The Pacific White Sided Dolphin is one of almost forty species of dolphin. The species is an average-sized oceanic dolphin. They typically weigh between 300 lbs. – 400 lbs. and reach lengths of up to 8 ft. Females reach maturity at seven years with a gestation period of one year. They can live more than 40 years.
The Pacific White Sided Dolphin is a particularly active dolphin found in the cool to temperate waters throughout the entire North Pacific Ocean. Their range is quite expansive as far South East as the South China Sea and to the SW the Baja Peninsula and as far North as the Bearing Sea. They seem to migrate North to BC and Alaska in the summer and South to California and Mexico in the winter.
They are able to travel so extensively because of their amazing physiology and the evolution of their hydrodynamic streamlined body adapted for fast swimming. The tail fin or fluke is the main source of propulsion while the pectoral fins together with the entire tail section, provide directional control and additional hydrodynamic “lift’ while the dorsal fin provides additional stability while swimming. These animals are designed to glide effortlessly through the water cruising comfortably at 10 MPH and reaching speeds of up to 35 MPH. As a result, when migrating they can travel hundreds of miles in just one day. Dolphins actually sleep with only one brain side of their brain in “slow wave sleep” at a time. This allows them to be conscious enough to breathe and to watch for possible predators and other threats.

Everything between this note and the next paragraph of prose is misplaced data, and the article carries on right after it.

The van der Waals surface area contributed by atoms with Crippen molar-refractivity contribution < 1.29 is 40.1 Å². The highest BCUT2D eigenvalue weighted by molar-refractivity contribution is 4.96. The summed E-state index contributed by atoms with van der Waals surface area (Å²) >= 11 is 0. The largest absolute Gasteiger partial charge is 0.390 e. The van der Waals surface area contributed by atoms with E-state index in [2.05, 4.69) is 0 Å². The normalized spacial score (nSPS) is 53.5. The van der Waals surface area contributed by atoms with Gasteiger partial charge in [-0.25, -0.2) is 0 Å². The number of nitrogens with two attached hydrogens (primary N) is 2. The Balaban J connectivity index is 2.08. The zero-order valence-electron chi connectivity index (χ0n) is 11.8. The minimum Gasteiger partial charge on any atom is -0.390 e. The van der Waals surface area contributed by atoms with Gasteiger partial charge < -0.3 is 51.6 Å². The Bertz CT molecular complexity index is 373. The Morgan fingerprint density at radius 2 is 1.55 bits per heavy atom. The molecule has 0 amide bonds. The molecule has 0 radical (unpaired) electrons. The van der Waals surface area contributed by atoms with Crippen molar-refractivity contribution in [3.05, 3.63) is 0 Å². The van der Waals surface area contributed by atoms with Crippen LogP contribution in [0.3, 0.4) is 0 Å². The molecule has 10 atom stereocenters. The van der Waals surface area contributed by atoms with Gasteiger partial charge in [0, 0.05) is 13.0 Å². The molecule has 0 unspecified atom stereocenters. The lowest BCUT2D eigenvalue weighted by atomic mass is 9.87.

They inhabit mostly the shallower seas of the continental shelves and are carnivores with sharp teeth, eating mostly hake, anchovies, squid herring salmon & cod. They breathe through a blow-hole in the top of their head where they also make clicking and whistling sounds. Each dolphin identifies itself by a unique “name-whistle”. The clicking sound is used to echolocate food and for navigation. They listen for the re-bounding clicks to give them the shape, size and distance of objects.